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ICC 650
Box 571014

37th & O St, N.W.
Washington, D.C. 20057

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Phone: (202) 687.6400



Staff as Student Mentors

I was eighteen years old. I was in the first year of college, as what we now call, a first-gen student. While one roommate shared this status, the other was from a much richer background. The hallway of the dormitory seemed filled with graduates of prep schools throughout the land. The resident advisor, a senior, basically kept to himself. I was, as all first year students, trying to figure out how things worked in what I found to be a very strange environment.

The faculty were uniformly impressive, with behaviors that conveyed in their every act that they were scholarly and deeply schooled in their field. While they encouraged use of their office hours, I don’t recall that the gesture generated warm feelings in my mind. I can recall only one visit to a faculty office that in that first year, a response to being summoned there.

There was, however, a person who reached out during that time. She was, as I now remember, toward the end of her career. She was referred to as the “department secretary” in one of the units of my study. She always seemed to be present in those halls, a real contrast to the faculty who were not often in the offices.

I suppose I was first impressed that she merely seemed to notice me. I can’t recall exactly how she reached out. She might have noticed my perplexed state in an attempt to find a faculty office to turn in an assignment. It might have been my looking at notices on a bulletin board about jobs on campus.

An impressively tall woman for her generation, with silver hair and an erect status, she also had an engaging smile. When she offered me help, it seemed less the execution of an administrative duty and more an invitation to friendship.

So I saw her more frequently. She became an interpreter for the practices of the college. Through her, I learned how things worked. She told me about opportunities that I didn’t know about. She discerned my insecurities and bolstered me up when coursework was puzzling me. She emboldened me to knock on a faculty office door and actually engage with those who formerly intimidated me.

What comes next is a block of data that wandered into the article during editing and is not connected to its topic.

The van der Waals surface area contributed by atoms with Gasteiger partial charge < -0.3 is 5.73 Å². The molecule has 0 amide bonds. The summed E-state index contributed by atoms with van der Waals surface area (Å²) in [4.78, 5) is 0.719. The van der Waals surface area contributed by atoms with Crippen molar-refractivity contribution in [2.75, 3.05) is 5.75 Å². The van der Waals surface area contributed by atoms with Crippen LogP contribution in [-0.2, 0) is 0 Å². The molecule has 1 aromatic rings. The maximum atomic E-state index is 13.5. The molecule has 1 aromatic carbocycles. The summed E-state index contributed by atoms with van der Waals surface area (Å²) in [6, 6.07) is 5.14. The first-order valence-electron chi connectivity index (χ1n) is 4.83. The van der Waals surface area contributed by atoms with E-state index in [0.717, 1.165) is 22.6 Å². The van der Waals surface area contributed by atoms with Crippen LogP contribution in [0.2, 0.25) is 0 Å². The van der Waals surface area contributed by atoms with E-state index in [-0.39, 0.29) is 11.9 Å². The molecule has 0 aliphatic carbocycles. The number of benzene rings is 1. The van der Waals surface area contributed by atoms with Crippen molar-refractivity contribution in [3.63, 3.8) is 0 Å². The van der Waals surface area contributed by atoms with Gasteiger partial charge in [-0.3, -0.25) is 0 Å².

Thinking back on those times, I suspect this was her real calling, her personal mission. Of course, she seemed to serve well all the administrative needs of the department faculty, keeping track of progress to degree of students, and faculty duties of conduct of courses. But she was the socio-emotional rock of the group. She was beloved by the faculty and students alike.

I suspect little of the gifts of mentorship that she gave me were part of her job description. But she excelled at that part of her life. I perceived her to be my coach and advanced scout for the new terrain I was traversing.

It is common for alumni to remember the faculty who affected their ways of thinking and perceiving the world. They too have fundamental impact on the formation of the character of students. Later in my undergraduate years, I greatly benefited from such close ties with faculty. They did indeed shape how I think and do.

But I’m not sure whether I would have achieved those benefits without those early days meeting Elsie and receiving her wisdom. She was the first step that was necessary for me before traversing any later step of enjoying the benefits of higher education. I trust she knew that all along and that was her calling.

3 thoughts on “Staff as Student Mentors

  1. Wonderful story. Listening , reaching out , kindness. It reminds me to tout again GUAA Hoya Gateway – a wonderful opportunity for students and alums to connect with experienced and dedicated alums who are ready to mentor. And remember our great hoya legend Dr Proc HARVEY often said. “ you G/T ratio must be high ie. giving vs taking “. And as Hoyas giving back we also receive much more than we give . We get joy from tge connections with Hoyas young and old. It’s one of the most rewarding things in my life whether teaching and mentoring young Hoyas in class or on line in person or on Zoom ! Try it you’ll like and enjoy it.

  2. When I was an undergraduate our dorm had a faculty mentor —PH.D. in theater—in addition to our “dorm mother” who was a grad student in charge of the dorm, plus the hall Resident Assistants who were undergrads. We were not over-monitored. There were still students who fell through the cracks of the RAs weekly programs, and the monthly programs that were dorm-wide, plus the clubs we were all in. I had a hyper-successful roomie who was in 11 or so clubs across campus at one point. You really can’t have too many friends.

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Office of the ProvostBox 571014 650 ICC37th and O Streets, N.W., Washington D.C. 20057Phone: (202) 687.6400Fax: (202)

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